Video Friday is your weekly selection of awesome robotics videos, collected by your Automaton bloggers. We’ll also be posting a weekly calendar of upcoming robotics events for the next few months; here’s what we have so far (send us your events!):
CLAWAR 2019 – August 26-28, 2019 – Kuala Lumpur, Malaysia
IEEE Africon 2019 – September 25-27, 2019 – Accra, Ghana
ISRR 2019 – October 6-10, 2019 – Hanoi, Vietnam
Ro-Man 2019 – October 14-18, 2019 – New Delhi, India
Humanoids 2019 – October 15-17, 2019 – Toronto, Canada
ARSO 2019 – October 31-1, 2019 – Beijing, China
ROSCon 2019 – October 31-1, 2019 – Macau
IROS 2019 – November 4-8, 2019 – Macau
Let us know if you have suggestions for next week, and enjoy today’s videos.
I know you’ve all been closely following our DARPA Subterranean Challenge coverage here and on Twitter, but here are short recap videos of each day just in case you missed something.
[ DARPA SubT ]
After Laikago, Unitree Robotics is now introducing AlienGo, which is looking mighty spry:
[ Unitree ]
The majority of soft robots today rely on external power and control, keeping them tethered to off-board systems or rigged with hard components. Now, researchers from the Harvard John A. Paulson School of Engineering and Applied Sciences (SEAS) and Caltech have developed soft robotic systems, inspired by origami, that can move and change shape in response to external stimuli, paving the way for fully untethered soft robots.
The Rollbot begins as a flat sheet, about 8 centimeters long and 4 centimeters wide. When placed on a hot surface, about 200°C, one set of hinges folds and the robot curls into a pentagonal wheel.
Another set of hinges is embedded on each of the five sides of the wheel. A hinge folds when in contact with the hot surface, propelling the wheel to turn to the next side, where the next hinge folds. As they roll off the hot surface, the hinges unfold and are ready for the next cycle.
[ Harvard SEAS ]
A new research effort at Caltech aims to help people walk again by combining exoskeletons with spinal stimulation. This initiative, dubbed RoAM (Robotic Assisted Mobility), combines the research of two Caltech roboticists: Aaron Ames, who creates the algorithms that enable walking by bipedal robots and translates these to govern the motion of exoskeletons and prostheses; and Joel Burdick, whose transcutaneous spinal implants have already helped paraplegics in clinical trials to recover some leg function and, crucially, torso control.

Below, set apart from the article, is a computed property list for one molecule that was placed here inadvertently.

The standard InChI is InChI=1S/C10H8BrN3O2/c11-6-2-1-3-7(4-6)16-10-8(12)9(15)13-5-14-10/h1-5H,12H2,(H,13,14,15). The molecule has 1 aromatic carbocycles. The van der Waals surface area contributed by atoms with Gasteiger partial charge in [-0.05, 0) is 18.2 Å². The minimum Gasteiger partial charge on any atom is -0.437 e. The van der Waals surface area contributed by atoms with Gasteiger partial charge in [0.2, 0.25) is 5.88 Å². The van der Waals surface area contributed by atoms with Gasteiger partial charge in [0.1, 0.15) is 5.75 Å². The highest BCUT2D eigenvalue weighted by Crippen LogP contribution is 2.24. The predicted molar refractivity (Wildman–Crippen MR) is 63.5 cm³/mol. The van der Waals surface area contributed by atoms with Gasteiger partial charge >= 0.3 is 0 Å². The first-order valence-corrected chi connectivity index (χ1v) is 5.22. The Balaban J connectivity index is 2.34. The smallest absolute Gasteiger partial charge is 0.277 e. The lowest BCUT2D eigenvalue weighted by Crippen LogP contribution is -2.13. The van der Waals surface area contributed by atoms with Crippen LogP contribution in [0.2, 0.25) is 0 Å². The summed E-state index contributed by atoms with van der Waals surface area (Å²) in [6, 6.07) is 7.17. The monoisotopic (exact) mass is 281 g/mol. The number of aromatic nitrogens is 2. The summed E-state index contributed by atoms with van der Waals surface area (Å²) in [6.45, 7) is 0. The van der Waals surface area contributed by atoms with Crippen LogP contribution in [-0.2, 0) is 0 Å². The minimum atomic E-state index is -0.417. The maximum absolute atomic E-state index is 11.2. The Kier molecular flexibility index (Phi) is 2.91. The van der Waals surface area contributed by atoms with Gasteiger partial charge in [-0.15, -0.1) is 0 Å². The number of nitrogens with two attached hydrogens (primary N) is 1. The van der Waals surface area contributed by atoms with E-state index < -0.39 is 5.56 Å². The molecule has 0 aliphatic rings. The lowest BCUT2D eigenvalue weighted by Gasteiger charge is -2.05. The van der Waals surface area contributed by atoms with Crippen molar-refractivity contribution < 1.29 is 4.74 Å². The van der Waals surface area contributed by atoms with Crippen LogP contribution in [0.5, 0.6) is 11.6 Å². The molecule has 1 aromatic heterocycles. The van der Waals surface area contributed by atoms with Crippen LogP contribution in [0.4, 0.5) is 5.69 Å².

[ Caltech ]
Once ExoMars lands, it’s going to have to get itself off of the descent stage and onto the surface, which could be tricky. But practice makes perfect, or as near as you can get on Earth.
That wheel walking technique is pretty cool, and it looks like ExoMars will be able to handle terrain that would scare NASA’s Mars rovers away.
[ ExoMars ]
I am honestly not sure whether this would make the game of golf more or less fun to watch:
[ Nissan ]
Finally, a really exciting use case for Misty!
It can pick up those balls too, right?
[ Misty ]
You know you’re an actual robot if this video doesn’t make you crave Peeps.
[ Soft Robotics ]
COMANOID investigates the deployment of robotic solutions in well-identified Airbus airliner assembly operations that are tedious for human workers and for which access is impossible for wheeled or rail-ported robotic platforms. This video presents a demonstration of autonomous placement of a part inside the aircraft fuselage. The task is performed by TORO, the torque-controlled humanoid robot developed at DLR.
[ COMANOID ]
It’s a little hard to see in this video, but this is a cable-suspended robot arm that has little tiny robot arms that it waves around to help damp down vibrations.
[ CoGiRo ]
This week in Robots in Depth, Per speaks with author Cristina Andersson.
In 2013 she organized events in Finland during European robotics week and found that many people was very interested but that there was also a big lack of knowledge.
She also talks about introducing robotics in society in a way that makes it easy for everyone to understand the benefits as this will make the process much easier. When people see the clear benefits in one field or situation they will be much more interested in bringing robotics in to their private or professional lives.
[ Robots in Depth ]
Evan Ackerman is a senior editor at IEEE Spectrum. Since 2007, he has written over 6,000 articles on robotics and technology. He has a degree in Martian geology and is excellent at playing bagpipes.
Erico Guizzo is the digital product manager at IEEE Spectrum. An IEEE Member, he is an electrical engineer by training and has a master’s degree in science writing from MIT.